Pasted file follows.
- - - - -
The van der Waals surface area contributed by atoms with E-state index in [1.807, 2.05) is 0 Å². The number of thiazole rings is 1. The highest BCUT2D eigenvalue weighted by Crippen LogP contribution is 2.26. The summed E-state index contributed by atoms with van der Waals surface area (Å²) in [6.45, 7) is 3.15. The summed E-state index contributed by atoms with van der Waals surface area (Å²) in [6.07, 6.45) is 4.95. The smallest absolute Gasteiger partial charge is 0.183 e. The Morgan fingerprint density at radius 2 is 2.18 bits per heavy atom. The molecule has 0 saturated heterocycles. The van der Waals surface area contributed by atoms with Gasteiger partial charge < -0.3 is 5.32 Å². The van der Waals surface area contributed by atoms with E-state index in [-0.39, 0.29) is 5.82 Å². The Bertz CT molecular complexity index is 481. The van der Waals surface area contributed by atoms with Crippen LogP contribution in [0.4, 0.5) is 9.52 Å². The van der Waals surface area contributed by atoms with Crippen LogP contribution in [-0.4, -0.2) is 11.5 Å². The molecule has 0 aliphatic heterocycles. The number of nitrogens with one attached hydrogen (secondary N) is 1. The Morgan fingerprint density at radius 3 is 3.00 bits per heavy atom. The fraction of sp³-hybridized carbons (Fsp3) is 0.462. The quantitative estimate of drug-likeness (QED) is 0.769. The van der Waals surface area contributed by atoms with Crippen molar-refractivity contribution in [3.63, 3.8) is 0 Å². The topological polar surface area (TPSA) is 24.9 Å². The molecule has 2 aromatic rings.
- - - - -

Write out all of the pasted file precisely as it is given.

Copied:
The van der Waals surface area contributed by atoms with E-state index in [1.807, 2.05) is 0 Å². The number of thiazole rings is 1. The highest BCUT2D eigenvalue weighted by Crippen LogP contribution is 2.26. The summed E-state index contributed by atoms with van der Waals surface area (Å²) in [6.45, 7) is 3.15. The summed E-state index contributed by atoms with van der Waals surface area (Å²) in [6.07, 6.45) is 4.95. The smallest absolute Gasteiger partial charge is 0.183 e. The Morgan fingerprint density at radius 2 is 2.18 bits per heavy atom. The molecule has 0 saturated heterocycles. The van der Waals surface area contributed by atoms with Gasteiger partial charge < -0.3 is 5.32 Å². The van der Waals surface area contributed by atoms with E-state index in [-0.39, 0.29) is 5.82 Å². The Bertz CT molecular complexity index is 481. The van der Waals surface area contributed by atoms with Crippen LogP contribution in [0.4, 0.5) is 9.52 Å². The van der Waals surface area contributed by atoms with Crippen LogP contribution in [-0.4, -0.2) is 11.5 Å². The molecule has 0 aliphatic heterocycles. The number of nitrogens with one attached hydrogen (secondary N) is 1. The Morgan fingerprint density at radius 3 is 3.00 bits per heavy atom. The fraction of sp³-hybridized carbons (Fsp3) is 0.462. The quantitative estimate of drug-likeness (QED) is 0.769. The van der Waals surface area contributed by atoms with Crippen molar-refractivity contribution in [3.63, 3.8) is 0 Å². The topological polar surface area (TPSA) is 24.9 Å². The molecule has 2 aromatic rings.